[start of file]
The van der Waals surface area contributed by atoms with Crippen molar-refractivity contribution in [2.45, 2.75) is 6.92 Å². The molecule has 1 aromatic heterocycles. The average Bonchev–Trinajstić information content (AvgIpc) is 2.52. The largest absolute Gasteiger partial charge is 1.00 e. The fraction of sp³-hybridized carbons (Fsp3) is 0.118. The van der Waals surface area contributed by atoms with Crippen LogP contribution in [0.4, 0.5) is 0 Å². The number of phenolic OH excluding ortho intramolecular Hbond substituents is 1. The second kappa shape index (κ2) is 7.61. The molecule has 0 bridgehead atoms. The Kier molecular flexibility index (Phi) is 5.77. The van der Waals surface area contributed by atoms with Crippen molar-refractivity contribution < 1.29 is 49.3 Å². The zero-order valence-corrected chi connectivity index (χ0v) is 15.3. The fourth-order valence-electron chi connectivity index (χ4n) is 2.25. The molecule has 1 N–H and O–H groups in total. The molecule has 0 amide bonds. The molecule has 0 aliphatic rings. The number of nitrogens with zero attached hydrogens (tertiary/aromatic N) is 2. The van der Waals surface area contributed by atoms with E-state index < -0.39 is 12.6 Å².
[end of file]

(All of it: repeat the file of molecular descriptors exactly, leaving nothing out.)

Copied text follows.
The van der Waals surface area contributed by atoms with Crippen molar-refractivity contribution in [2.45, 2.75) is 6.92 Å². The molecule has 1 aromatic heterocycles. The average Bonchev–Trinajstić information content (AvgIpc) is 2.52. The largest absolute Gasteiger partial charge is 1.00 e. The fraction of sp³-hybridized carbons (Fsp3) is 0.118. The van der Waals surface area contributed by atoms with Crippen LogP contribution in [0.4, 0.5) is 0 Å². The number of phenolic OH excluding ortho intramolecular Hbond substituents is 1. The second kappa shape index (κ2) is 7.61. The molecule has 0 bridgehead atoms. The Kier molecular flexibility index (Phi) is 5.77. The van der Waals surface area contributed by atoms with Crippen molar-refractivity contribution < 1.29 is 49.3 Å². The zero-order valence-corrected chi connectivity index (χ0v) is 15.3. The fourth-order valence-electron chi connectivity index (χ4n) is 2.25. The molecule has 1 N–H and O–H groups in total. The molecule has 0 amide bonds. The molecule has 0 aliphatic rings. The number of nitrogens with zero attached hydrogens (tertiary/aromatic N) is 2. The van der Waals surface area contributed by atoms with E-state index < -0.39 is 12.6 Å².